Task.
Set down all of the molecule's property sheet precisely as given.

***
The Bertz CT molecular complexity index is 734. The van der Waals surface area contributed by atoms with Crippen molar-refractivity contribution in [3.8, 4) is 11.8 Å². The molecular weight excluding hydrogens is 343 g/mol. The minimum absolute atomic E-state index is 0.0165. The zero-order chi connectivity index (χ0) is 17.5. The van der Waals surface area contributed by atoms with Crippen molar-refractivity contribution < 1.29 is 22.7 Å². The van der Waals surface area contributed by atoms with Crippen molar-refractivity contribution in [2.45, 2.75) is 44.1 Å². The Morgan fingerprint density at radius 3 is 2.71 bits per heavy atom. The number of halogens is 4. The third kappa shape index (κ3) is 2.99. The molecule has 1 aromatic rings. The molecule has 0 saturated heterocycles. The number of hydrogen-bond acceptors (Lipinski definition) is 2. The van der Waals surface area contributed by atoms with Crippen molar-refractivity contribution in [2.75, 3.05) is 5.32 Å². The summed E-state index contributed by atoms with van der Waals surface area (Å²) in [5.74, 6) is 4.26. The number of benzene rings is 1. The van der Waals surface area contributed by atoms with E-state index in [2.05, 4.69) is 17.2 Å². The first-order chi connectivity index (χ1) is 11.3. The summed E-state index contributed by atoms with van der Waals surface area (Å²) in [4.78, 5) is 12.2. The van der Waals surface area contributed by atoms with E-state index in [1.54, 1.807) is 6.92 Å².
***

The Bertz CT molecular complexity index is 734. The van der Waals surface area contributed by atoms with Crippen molar-refractivity contribution in [3.8, 4) is 11.8 Å². The molecular weight excluding hydrogens is 343 g/mol. The minimum absolute atomic E-state index is 0.0165. The zero-order chi connectivity index (χ0) is 17.5. The van der Waals surface area contributed by atoms with Crippen molar-refractivity contribution < 1.29 is 22.7 Å². The van der Waals surface area contributed by atoms with Crippen molar-refractivity contribution in [2.45, 2.75) is 44.1 Å². The Morgan fingerprint density at radius 3 is 2.71 bits per heavy atom. The number of halogens is 4. The third kappa shape index (κ3) is 2.99. The molecule has 1 aromatic rings. The molecule has 0 saturated heterocycles. The number of hydrogen-bond acceptors (Lipinski definition) is 2. The van der Waals surface area contributed by atoms with Crippen molar-refractivity contribution in [2.75, 3.05) is 5.32 Å². The summed E-state index contributed by atoms with van der Waals surface area (Å²) in [5.74, 6) is 4.26. The number of benzene rings is 1. The van der Waals surface area contributed by atoms with E-state index in [2.05, 4.69) is 17.2 Å². The first-order chi connectivity index (χ1) is 11.3. The summed E-state index contributed by atoms with van der Waals surface area (Å²) in [4.78, 5) is 12.2. The van der Waals surface area contributed by atoms with E-state index in [1.54, 1.807) is 6.92 Å².